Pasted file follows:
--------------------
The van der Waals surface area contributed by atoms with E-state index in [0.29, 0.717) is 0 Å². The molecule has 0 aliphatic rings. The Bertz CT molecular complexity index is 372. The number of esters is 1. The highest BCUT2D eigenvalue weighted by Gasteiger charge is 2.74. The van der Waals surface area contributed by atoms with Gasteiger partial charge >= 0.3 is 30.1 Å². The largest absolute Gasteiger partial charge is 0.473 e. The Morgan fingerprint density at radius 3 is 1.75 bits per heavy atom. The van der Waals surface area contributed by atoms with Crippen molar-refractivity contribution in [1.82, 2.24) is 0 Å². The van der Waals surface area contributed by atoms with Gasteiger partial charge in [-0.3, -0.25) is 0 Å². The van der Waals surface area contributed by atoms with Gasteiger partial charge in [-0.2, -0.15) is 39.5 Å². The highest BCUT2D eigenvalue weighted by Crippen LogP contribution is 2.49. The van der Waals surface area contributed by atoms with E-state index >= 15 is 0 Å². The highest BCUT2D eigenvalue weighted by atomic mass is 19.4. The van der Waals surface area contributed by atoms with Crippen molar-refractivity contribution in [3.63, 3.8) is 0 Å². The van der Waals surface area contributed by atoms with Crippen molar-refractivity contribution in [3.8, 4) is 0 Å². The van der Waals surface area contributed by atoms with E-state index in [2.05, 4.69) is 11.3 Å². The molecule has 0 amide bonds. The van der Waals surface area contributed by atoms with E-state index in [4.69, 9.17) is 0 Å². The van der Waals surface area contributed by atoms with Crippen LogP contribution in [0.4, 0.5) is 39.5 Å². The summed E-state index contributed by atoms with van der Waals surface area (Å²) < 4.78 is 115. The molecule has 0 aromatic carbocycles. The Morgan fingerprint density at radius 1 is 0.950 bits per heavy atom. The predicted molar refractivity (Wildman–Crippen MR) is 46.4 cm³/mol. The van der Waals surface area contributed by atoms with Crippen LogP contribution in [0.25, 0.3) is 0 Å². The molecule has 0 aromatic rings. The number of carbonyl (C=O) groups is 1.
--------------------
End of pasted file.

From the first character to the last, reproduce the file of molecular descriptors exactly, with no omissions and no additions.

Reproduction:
The van der Waals surface area contributed by atoms with E-state index in [0.29, 0.717) is 0 Å². The molecule has 0 aliphatic rings. The Bertz CT molecular complexity index is 372. The number of esters is 1. The highest BCUT2D eigenvalue weighted by Gasteiger charge is 2.74. The van der Waals surface area contributed by atoms with Gasteiger partial charge >= 0.3 is 30.1 Å². The largest absolute Gasteiger partial charge is 0.473 e. The Morgan fingerprint density at radius 3 is 1.75 bits per heavy atom. The van der Waals surface area contributed by atoms with Crippen molar-refractivity contribution in [1.82, 2.24) is 0 Å². The van der Waals surface area contributed by atoms with Gasteiger partial charge in [-0.3, -0.25) is 0 Å². The van der Waals surface area contributed by atoms with Gasteiger partial charge in [-0.2, -0.15) is 39.5 Å². The highest BCUT2D eigenvalue weighted by Crippen LogP contribution is 2.49. The van der Waals surface area contributed by atoms with E-state index >= 15 is 0 Å². The highest BCUT2D eigenvalue weighted by atomic mass is 19.4. The van der Waals surface area contributed by atoms with Crippen molar-refractivity contribution in [3.63, 3.8) is 0 Å². The van der Waals surface area contributed by atoms with Crippen molar-refractivity contribution in [3.8, 4) is 0 Å². The van der Waals surface area contributed by atoms with E-state index in [2.05, 4.69) is 11.3 Å². The molecule has 0 amide bonds. The van der Waals surface area contributed by atoms with E-state index in [4.69, 9.17) is 0 Å². The van der Waals surface area contributed by atoms with Crippen LogP contribution in [0.4, 0.5) is 39.5 Å². The summed E-state index contributed by atoms with van der Waals surface area (Å²) < 4.78 is 115. The molecule has 0 aromatic carbocycles. The Morgan fingerprint density at radius 1 is 0.950 bits per heavy atom. The predicted molar refractivity (Wildman–Crippen MR) is 46.4 cm³/mol. The van der Waals surface area contributed by atoms with Crippen LogP contribution in [0.25, 0.3) is 0 Å². The molecule has 0 aromatic rings. The number of carbonyl (C=O) groups is 1.